Article written by Scott Halford
Read more about the author here https://www.entrepreneur.com/author/scott-halford
I recently overheard someone reply, when asked about her holiday weekend, “It was successful. My New Year’s resolution is to overeat on every major holiday. I figure I’m going to do it anyway; why not make it a goal I can actually keep?” I had to laugh. It made me think about the goals we create in our lives and in our businesses.
Many fall into one of two major categories. The first category is goals we set that we have a 95 percent chance of accomplishing–mostly because we have done it before, so the likelihood is high that we’ll succeed. (Our overeater above almost didn’t pig out because she was feeling poorly. But she pulled herself together and gorged.) The other category is goals where there is a 95 percent degree of uncertainty that we’ll accomplish them, and we have never done it before, but we would like to. There are benefits to both kinds of goals.
Kim Perell CEO of Amobee
I’m the CEO of a leading digital marketing company with 800 employees in 21 offices worldwide, but that’s not my most important role. My most important role is something more personal: being the CEO of my own life.
You have as much control over your own life and success as a CEO has over the success of his or her company — often even more. You have the ability and power to make decisions in every area of your life. You are responsible for your happiness, your friendships, and your job. If you don’t like them and want to change them — you can.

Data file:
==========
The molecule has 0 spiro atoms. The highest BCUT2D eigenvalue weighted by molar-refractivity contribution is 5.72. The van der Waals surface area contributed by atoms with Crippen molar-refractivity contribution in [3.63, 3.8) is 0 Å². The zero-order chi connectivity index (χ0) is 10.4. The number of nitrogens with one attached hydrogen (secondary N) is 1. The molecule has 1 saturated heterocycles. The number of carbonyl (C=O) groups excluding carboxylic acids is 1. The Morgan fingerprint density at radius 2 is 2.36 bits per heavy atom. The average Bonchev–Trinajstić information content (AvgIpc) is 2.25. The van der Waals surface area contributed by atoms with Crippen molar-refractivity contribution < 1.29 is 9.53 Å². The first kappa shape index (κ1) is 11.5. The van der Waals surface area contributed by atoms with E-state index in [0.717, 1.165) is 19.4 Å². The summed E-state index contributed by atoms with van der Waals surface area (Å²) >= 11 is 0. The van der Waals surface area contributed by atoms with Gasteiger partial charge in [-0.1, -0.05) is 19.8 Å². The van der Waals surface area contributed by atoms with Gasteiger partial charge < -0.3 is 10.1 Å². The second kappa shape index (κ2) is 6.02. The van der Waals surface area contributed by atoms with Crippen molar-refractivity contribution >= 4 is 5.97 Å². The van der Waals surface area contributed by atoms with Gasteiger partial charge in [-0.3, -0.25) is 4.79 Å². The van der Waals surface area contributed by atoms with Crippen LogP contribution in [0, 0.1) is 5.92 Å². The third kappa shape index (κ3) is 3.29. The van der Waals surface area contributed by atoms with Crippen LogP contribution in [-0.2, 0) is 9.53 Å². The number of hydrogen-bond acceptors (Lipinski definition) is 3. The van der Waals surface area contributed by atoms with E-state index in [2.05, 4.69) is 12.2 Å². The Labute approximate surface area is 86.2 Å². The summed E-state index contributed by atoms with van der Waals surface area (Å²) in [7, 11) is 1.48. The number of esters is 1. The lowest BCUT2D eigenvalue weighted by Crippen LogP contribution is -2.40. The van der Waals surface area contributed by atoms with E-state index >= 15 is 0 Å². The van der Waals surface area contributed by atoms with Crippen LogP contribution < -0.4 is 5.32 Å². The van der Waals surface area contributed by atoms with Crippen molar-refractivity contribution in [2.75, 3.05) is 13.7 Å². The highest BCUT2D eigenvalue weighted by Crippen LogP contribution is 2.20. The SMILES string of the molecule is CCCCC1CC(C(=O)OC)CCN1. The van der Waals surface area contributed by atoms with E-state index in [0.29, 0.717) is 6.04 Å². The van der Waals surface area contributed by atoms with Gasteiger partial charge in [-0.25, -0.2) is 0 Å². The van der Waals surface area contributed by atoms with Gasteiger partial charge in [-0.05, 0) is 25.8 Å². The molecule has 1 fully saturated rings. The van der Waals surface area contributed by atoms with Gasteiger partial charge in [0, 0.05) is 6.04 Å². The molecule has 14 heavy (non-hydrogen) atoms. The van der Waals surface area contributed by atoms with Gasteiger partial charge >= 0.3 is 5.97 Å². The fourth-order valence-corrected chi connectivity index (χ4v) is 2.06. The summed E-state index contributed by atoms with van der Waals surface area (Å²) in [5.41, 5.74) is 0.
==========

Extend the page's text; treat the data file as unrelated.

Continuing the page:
Often, people do not take as much of a conscious, organized approach when it comes to managing their personal lives as they do their professional lives. They let others control their life, success, and happiness. This is a missed opportunity.
The right mentor can be a powerful tool in your career arsenal, whether you’re new to the working world or already well-established in your industry. In fact, Sheila Wellington, former president of Catalyst Foundation and author of BE YOUR OWN MENTOR, believes it’s one of the main reasons why men tend to rise higher than women in the workplace – men are more likely to have mentors throughout their careers than women.